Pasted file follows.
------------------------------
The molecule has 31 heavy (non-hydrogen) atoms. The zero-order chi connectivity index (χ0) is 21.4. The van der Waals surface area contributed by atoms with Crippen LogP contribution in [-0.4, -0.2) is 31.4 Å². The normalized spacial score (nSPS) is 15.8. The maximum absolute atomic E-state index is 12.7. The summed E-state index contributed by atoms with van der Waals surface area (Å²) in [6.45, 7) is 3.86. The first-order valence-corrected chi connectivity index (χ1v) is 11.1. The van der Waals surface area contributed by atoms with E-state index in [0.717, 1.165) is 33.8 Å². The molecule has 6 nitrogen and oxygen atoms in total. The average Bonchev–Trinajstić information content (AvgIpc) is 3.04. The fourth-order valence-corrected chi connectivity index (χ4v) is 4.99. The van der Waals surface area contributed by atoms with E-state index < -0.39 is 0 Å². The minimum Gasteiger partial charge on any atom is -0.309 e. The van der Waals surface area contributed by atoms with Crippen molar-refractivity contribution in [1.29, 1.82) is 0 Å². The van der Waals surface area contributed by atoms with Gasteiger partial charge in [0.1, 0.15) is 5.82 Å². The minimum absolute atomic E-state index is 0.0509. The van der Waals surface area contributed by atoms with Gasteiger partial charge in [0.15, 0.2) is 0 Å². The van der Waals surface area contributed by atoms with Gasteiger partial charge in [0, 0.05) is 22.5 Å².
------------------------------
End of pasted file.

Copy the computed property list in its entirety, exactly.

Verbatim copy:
The molecule has 31 heavy (non-hydrogen) atoms. The zero-order chi connectivity index (χ0) is 21.4. The van der Waals surface area contributed by atoms with Crippen LogP contribution in [-0.4, -0.2) is 31.4 Å². The normalized spacial score (nSPS) is 15.8. The maximum absolute atomic E-state index is 12.7. The summed E-state index contributed by atoms with van der Waals surface area (Å²) in [6.45, 7) is 3.86. The first-order valence-corrected chi connectivity index (χ1v) is 11.1. The van der Waals surface area contributed by atoms with E-state index in [0.717, 1.165) is 33.8 Å². The molecule has 6 nitrogen and oxygen atoms in total. The average Bonchev–Trinajstić information content (AvgIpc) is 3.04. The fourth-order valence-corrected chi connectivity index (χ4v) is 4.99. The van der Waals surface area contributed by atoms with E-state index < -0.39 is 0 Å². The minimum Gasteiger partial charge on any atom is -0.309 e. The van der Waals surface area contributed by atoms with Crippen molar-refractivity contribution in [1.29, 1.82) is 0 Å². The van der Waals surface area contributed by atoms with Gasteiger partial charge in [0.1, 0.15) is 5.82 Å². The minimum absolute atomic E-state index is 0.0509. The van der Waals surface area contributed by atoms with Gasteiger partial charge in [0.15, 0.2) is 0 Å². The van der Waals surface area contributed by atoms with Gasteiger partial charge in [0, 0.05) is 22.5 Å².